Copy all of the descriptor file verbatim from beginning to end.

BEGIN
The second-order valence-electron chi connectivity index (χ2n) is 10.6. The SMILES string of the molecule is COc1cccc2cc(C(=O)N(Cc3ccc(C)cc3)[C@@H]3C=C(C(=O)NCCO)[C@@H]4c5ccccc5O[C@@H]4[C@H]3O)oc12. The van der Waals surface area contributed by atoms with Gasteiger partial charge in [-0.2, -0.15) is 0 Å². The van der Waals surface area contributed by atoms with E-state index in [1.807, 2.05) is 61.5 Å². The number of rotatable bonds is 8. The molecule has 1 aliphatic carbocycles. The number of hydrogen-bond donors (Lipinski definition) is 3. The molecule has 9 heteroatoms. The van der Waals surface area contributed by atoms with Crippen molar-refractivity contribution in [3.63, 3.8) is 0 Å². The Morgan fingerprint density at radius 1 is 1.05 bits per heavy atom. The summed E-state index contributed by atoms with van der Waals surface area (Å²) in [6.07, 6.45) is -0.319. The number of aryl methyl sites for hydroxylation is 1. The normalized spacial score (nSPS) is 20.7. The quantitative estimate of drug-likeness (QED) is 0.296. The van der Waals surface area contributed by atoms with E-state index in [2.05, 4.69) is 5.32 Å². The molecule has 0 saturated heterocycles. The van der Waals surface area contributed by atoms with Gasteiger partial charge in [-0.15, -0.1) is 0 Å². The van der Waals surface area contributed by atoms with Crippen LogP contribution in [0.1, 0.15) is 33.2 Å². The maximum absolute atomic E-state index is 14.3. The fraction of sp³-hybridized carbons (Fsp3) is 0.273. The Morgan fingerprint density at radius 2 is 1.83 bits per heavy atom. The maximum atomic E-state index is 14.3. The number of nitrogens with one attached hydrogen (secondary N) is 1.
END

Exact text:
The second-order valence-electron chi connectivity index (χ2n) is 10.6. The SMILES string of the molecule is COc1cccc2cc(C(=O)N(Cc3ccc(C)cc3)[C@@H]3C=C(C(=O)NCCO)[C@@H]4c5ccccc5O[C@@H]4[C@H]3O)oc12. The van der Waals surface area contributed by atoms with Gasteiger partial charge in [-0.2, -0.15) is 0 Å². The van der Waals surface area contributed by atoms with E-state index in [1.807, 2.05) is 61.5 Å². The number of rotatable bonds is 8. The molecule has 1 aliphatic carbocycles. The number of hydrogen-bond donors (Lipinski definition) is 3. The molecule has 9 heteroatoms. The van der Waals surface area contributed by atoms with Crippen molar-refractivity contribution in [3.63, 3.8) is 0 Å². The Morgan fingerprint density at radius 1 is 1.05 bits per heavy atom. The summed E-state index contributed by atoms with van der Waals surface area (Å²) in [6.07, 6.45) is -0.319. The number of aryl methyl sites for hydroxylation is 1. The normalized spacial score (nSPS) is 20.7. The quantitative estimate of drug-likeness (QED) is 0.296. The van der Waals surface area contributed by atoms with E-state index in [2.05, 4.69) is 5.32 Å². The molecule has 0 saturated heterocycles. The van der Waals surface area contributed by atoms with Gasteiger partial charge in [-0.15, -0.1) is 0 Å². The van der Waals surface area contributed by atoms with Crippen LogP contribution in [0.1, 0.15) is 33.2 Å². The maximum absolute atomic E-state index is 14.3. The fraction of sp³-hybridized carbons (Fsp3) is 0.273. The Morgan fingerprint density at radius 2 is 1.83 bits per heavy atom. The maximum atomic E-state index is 14.3. The number of nitrogens with one attached hydrogen (secondary N) is 1.